I can insert new items there with a simple INSERT statement:

[opc@a aws]$ aws dynamodb execute-statement --statement \
"insert into Demo value {'MyKeyPart':1,'MyKeySort':1,'MyUnstructuredData':'here is my first insert :)'}"


You can already see that besides the INSERT keyword, nothing is similar to RDBMS SQL. In SQL the INSERT reads from a set of rows, and the VALUES keyword is a table value constructor to provide this set of rows rather than querying it from a table. here we have s singular VALUE keyword to input a single JSON document.

Mixing the code (SQL keywords, table and attribute identifiers) with data (literal values, like the numbers or character strings I used there) is handy in an interactive query console, but is not the right way to code. As with any API, we must code with variables, and pass them as parameters at execution time. Here is how to do it:

[opc@a aws]$ aws dynamodb execute-statement --statement \
"insert into Demo value {'MyKeyPart':?,'MyKeySort':?,'MyUnstructuredData':?}" \
  --parameters '[{"N":"2"},{"N":"2"},{"S":"use parameters when embedding SQL in programs"}]'


This is the correct way to use SQL in programs: the SQL text contains parameters, as placeholders for values, also called bind variables. They are simple question marks here (?) which are referenced in order in the parameters list. Some SQL databases also support named parameters (:variable) but not here.

You should remember that are bind variables, not substitution text. For Strings, you don’t put the quotes around them in the SQL text. The data type is declared in the parameter list.

When you have data to ingest, you don’t want a network roundtrip for each item. Here is how to send batched inserts:

[opc@a aws]$ aws dynamodb batch-execute-statement --statements \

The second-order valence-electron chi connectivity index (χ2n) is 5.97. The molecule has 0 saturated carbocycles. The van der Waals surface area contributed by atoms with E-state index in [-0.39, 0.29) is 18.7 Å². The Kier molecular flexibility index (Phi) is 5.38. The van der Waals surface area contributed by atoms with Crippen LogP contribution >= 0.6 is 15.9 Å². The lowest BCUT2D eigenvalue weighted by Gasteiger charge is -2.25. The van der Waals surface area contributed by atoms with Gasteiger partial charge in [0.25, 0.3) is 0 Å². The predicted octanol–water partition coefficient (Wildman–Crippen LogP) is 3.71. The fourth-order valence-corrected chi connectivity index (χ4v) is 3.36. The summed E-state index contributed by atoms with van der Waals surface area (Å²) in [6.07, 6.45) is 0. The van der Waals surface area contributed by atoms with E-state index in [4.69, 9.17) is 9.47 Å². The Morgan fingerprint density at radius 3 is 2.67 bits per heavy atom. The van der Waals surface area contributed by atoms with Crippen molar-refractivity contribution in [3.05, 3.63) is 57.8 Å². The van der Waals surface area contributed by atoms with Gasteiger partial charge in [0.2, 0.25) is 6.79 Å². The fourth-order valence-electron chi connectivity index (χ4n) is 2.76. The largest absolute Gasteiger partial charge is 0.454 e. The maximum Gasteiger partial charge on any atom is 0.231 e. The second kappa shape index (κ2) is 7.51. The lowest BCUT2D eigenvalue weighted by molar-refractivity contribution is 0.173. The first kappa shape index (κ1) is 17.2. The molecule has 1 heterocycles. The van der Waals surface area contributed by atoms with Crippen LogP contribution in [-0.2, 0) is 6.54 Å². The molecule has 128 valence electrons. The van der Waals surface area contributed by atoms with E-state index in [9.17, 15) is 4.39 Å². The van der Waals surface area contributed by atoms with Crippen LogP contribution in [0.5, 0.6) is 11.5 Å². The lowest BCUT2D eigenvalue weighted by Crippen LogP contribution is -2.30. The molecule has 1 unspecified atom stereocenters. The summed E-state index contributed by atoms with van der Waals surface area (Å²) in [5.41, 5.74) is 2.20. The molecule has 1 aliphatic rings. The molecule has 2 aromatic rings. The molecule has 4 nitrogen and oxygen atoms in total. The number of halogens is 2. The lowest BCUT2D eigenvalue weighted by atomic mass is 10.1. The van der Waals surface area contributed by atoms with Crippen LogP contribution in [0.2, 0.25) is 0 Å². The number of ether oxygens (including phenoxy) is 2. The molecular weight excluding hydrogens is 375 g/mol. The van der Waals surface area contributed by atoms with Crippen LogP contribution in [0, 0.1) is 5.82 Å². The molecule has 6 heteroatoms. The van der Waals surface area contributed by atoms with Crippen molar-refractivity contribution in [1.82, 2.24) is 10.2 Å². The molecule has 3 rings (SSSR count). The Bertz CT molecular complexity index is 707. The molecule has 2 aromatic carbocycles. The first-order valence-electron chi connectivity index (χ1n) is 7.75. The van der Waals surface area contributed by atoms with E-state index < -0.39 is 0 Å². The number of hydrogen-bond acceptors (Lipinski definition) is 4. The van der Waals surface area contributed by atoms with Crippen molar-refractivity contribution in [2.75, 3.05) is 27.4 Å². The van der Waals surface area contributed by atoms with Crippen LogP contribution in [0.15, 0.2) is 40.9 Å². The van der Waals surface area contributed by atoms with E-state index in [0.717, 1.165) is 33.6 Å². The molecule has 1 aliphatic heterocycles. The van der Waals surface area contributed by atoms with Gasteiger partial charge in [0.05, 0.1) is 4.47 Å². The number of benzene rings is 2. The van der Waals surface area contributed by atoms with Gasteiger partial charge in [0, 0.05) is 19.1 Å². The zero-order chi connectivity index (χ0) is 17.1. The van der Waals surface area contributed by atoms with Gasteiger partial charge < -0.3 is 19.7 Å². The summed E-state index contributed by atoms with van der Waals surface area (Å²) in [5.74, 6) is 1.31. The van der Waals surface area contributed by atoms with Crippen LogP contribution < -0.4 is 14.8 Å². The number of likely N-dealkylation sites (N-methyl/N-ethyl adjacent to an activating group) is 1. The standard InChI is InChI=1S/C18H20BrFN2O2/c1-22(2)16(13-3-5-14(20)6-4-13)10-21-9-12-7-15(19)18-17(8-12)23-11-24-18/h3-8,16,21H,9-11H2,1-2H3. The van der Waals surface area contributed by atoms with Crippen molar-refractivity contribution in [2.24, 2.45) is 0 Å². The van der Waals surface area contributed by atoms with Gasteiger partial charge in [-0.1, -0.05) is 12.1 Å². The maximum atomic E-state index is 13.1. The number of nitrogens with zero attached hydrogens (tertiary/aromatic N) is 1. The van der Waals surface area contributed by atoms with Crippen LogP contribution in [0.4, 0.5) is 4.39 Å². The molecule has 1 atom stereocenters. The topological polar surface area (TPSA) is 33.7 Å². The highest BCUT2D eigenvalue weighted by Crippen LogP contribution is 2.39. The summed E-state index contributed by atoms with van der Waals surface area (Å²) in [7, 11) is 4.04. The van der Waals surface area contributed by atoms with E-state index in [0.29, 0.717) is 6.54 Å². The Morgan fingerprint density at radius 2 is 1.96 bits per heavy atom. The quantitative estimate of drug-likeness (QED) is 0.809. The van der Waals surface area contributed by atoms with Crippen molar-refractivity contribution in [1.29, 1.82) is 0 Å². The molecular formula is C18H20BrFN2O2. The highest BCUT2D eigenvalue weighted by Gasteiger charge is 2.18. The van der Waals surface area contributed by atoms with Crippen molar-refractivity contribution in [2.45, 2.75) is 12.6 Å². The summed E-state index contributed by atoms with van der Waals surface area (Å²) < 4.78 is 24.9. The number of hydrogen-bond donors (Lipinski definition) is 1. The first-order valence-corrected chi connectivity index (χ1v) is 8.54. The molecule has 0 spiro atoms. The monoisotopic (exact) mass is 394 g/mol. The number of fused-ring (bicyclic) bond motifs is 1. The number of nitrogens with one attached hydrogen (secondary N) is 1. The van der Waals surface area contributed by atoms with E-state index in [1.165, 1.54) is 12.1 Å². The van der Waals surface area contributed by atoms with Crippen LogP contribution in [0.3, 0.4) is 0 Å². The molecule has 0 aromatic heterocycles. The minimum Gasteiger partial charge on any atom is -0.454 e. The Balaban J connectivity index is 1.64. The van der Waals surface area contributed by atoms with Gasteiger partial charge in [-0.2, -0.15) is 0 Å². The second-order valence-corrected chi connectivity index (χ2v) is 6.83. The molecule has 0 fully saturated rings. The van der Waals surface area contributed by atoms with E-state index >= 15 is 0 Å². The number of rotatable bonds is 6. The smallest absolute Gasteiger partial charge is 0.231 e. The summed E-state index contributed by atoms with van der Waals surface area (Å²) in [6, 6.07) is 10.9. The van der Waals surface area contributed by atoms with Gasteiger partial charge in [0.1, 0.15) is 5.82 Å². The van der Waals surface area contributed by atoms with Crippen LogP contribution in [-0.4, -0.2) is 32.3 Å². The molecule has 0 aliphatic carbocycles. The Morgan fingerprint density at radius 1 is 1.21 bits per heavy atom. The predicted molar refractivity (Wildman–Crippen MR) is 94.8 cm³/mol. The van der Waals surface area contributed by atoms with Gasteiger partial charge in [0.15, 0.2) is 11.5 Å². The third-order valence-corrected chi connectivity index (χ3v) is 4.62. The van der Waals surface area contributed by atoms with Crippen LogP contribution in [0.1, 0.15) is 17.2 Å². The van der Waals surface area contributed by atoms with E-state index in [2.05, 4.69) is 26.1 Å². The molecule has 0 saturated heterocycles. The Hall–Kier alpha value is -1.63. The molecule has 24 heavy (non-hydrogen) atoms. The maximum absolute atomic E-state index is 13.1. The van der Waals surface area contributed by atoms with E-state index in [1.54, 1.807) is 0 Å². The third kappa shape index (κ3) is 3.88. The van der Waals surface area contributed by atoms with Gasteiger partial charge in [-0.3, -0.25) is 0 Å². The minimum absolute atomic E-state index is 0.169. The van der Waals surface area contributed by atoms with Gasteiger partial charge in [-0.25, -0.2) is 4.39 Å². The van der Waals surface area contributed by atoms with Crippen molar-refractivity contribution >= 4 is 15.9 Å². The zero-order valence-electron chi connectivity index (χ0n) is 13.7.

'[ {"Statement":"insert into Demo value '"{'MyKeyPart':?,'MyKeySort':?,'MyUnstructuredData':?}"'","Parameters":[{"N":"2"},{"N":"1"},{"S":"a"}]} , {"Statement":"insert into Demo value '"{'MyKeyPart':?,'MyKeySort':?,'MyUnstructuredData':?}"'","Parameters":[{"N":"2"},{"N":"2"},{"S":"b"}]} , {"Statement":"insert into Demo value '"{'MyKeyPart':?,'MyKeySort':?,'MyUnstructuredData':?}"'","Parameters":[{"N":"2"},{"N":"3"},{"S":"c"}]} , {"Statement":"insert into Demo value '"{'MyKeyPart':?,'MyKeySort':?,'MyUnstructuredData':?}"'","Parameters":[{"N":"2"},{"N":"4"},{"S":"d"}]} , {"Statement":"insert into Demo value '"{'MyKeyPart':?,'MyKeySort':?,'MyUnstructuredData':?}"'","Parameters":[{"N":"2"},{"N":"5"},{"S":"e"}]} ]'

{"Responses":[{"TableName":"Demo"},{"TableName":"Demo","Error":{"Message":"Duplicate primary key exists in table","Code":"DuplicateItem"}},{"TableName":"Demo"},{"TableName":"Demo"},{"TableName":"Demo"}]}

With batched statements, some statements may fail and the Response holds a list of errors encountered. Here I inserted multiple MyKeySort values for the same MyKeyPart. And one of them (MyKeyPart=2,MyKeySort=2) was already there, and then was rejected as duplicate key. The others are inserted.

Finally, here is what I have in my Demo table:

Note that if there are already some duplicates in the Statements list, the whole call is rejected: